palying golf

Climate and sports: forced changes have started …

The summer months can be sweltering for players and fans alike

The climate is changing major sports in Portugal and around the world. Almost all except water sports are being impacted, increasingly so.

The sports most affected in Portugal are golf, football, tennis, cycling and horse riding.

Golf is the number one sport in the Algarve for visitors and many expats. Most golfers prefer to play in the cooler months, but even then, problems due to heat are getting worse.

It’s mainly about water. Greenkeepers on the Algarve’s many excellent courses are having to cope with severe or extreme droughts. The fairways, driving range, tees and greens on an 18-hole course need an awful lot of irrigation. Even a nine-hole course needs plenty of water.

An 18-hole round of golf may take about four and a half hours to play. Most golfers don’t want to be out in the midday sun, even in the months of April or May. And even spending half that time on a nine-hole course can be gruelling enough at a warm time of year.

Courses close to the coastline sometimes offer cooling breezes, but rising sea levels are already threatening to flood some coastal courses, including for example, the iconic Old Course at St Andrews, Scotland.

Algarve courses have always attracted many winter visitors from northern European countries. Rising temperatures and less snow are keeping northern courses open longer and reducing the number of visitors to the increasing economic detriment of clubs here.

Football is by far the most popular sport in Portugal. The top professional season usually starts in mid-September and continues well into the following July. The summer months can be sweltering for players and fans alike. How many years they can go on like this is anyone’s guess…

Some football clubs, such as FC Barelona in Spain, are starting to help minimise CO2 levels by transporting players for matches in distant venues by train rather than more polluting private jets. This is also creating more public awareness and encouraging fans to do the same, in some cases with free train tickets.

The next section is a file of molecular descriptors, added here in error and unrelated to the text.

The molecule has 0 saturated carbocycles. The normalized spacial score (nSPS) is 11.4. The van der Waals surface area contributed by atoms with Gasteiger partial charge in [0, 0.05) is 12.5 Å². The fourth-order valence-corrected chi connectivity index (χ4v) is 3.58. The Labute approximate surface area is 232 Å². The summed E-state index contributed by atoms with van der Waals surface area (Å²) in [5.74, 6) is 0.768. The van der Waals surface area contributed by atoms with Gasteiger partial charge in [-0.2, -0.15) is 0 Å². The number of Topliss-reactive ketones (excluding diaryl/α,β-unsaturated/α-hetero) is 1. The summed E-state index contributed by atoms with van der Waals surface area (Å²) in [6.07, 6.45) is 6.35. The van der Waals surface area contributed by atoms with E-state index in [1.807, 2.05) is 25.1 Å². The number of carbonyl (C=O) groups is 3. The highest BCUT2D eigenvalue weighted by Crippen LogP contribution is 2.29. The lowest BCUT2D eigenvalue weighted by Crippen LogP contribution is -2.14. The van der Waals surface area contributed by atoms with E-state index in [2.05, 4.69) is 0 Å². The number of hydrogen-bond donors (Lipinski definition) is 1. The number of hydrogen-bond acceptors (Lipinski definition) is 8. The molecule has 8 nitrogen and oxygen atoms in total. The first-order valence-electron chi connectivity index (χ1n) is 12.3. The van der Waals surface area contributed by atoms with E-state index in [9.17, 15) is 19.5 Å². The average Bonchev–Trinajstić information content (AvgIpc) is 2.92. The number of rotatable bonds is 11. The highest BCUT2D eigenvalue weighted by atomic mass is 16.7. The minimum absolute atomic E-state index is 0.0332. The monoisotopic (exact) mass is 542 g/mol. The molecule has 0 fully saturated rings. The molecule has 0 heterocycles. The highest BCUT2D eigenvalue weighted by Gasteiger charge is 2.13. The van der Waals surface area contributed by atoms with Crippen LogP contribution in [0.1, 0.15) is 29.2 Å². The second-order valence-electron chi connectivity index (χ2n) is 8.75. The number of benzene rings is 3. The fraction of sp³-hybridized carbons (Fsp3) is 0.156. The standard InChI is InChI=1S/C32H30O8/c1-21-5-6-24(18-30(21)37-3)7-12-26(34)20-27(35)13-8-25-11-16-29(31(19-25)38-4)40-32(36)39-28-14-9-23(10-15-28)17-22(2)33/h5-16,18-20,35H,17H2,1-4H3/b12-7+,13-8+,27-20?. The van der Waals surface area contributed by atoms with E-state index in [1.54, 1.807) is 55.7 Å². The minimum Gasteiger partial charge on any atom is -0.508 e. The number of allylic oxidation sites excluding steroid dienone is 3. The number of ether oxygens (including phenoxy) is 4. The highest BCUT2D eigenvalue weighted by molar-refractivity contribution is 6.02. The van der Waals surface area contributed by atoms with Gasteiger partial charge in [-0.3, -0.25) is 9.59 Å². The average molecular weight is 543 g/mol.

Tennis attracts many visitors to the Algarve, but, like golfers, increasingly they are finding it best to avoid playing in the mid-afternoon. A match can take anywhere between one and several hours depending on the type of game and skill of the players. Morning or late afternoon is best even at this time of the year.

Irrigating tennis courts is only a fraction of the problem faced by golf greenkeepers and there is always the option of artificial grass or clay courts.

Horse riding is enjoyed all-year-round by many Portuguese and resident expats. The warming climate can affect the health of horses more than riders, causing hyperthermia, dehydration, weight loss, as well as respiratory, skin, hoof and eye infections.

Anyone who watched on TV the Grand National at Aintree in the UK last month will have seen the countless buckets of water splashed on the over-heated winning horse. The biggest annual horse festival in Portugal is held in Golegã in the cool, though often wet, month of November.

As in other sports in the warmer months here, morning and evening are best for enjoyable horse riding in the countryside. Very helpfully in the heat of summer, volunteers ride their horses in forested areas to detect and report any outbreaks of wildfires.

Portugal is well-known internationally for its cycling holiday tours. A seven-day package in the Algarve, including bed and breakfast, might start with transport from Faro Airport to Alte in the countryside and then on to and around Silves, Monte de Cima, Lagos or Salema. Visiting cyclists can choose their own time of year.

Local bikers, as well as long and short-distance joggers and hikers can choose and change their own time of day. Enclosed venues are available for athletes and gymnasts, but the changing climate remains important, if not key, to most non-water sports.

Forced changes have started and will likely become increasingly inhibiting. How things are in 2030 and the hopefully net-zero year of 2050 remains to be seen.


Len Port is a journalist and author based in the Algarve. Follow Len’s reflections on current affairs in Portugal on his blog: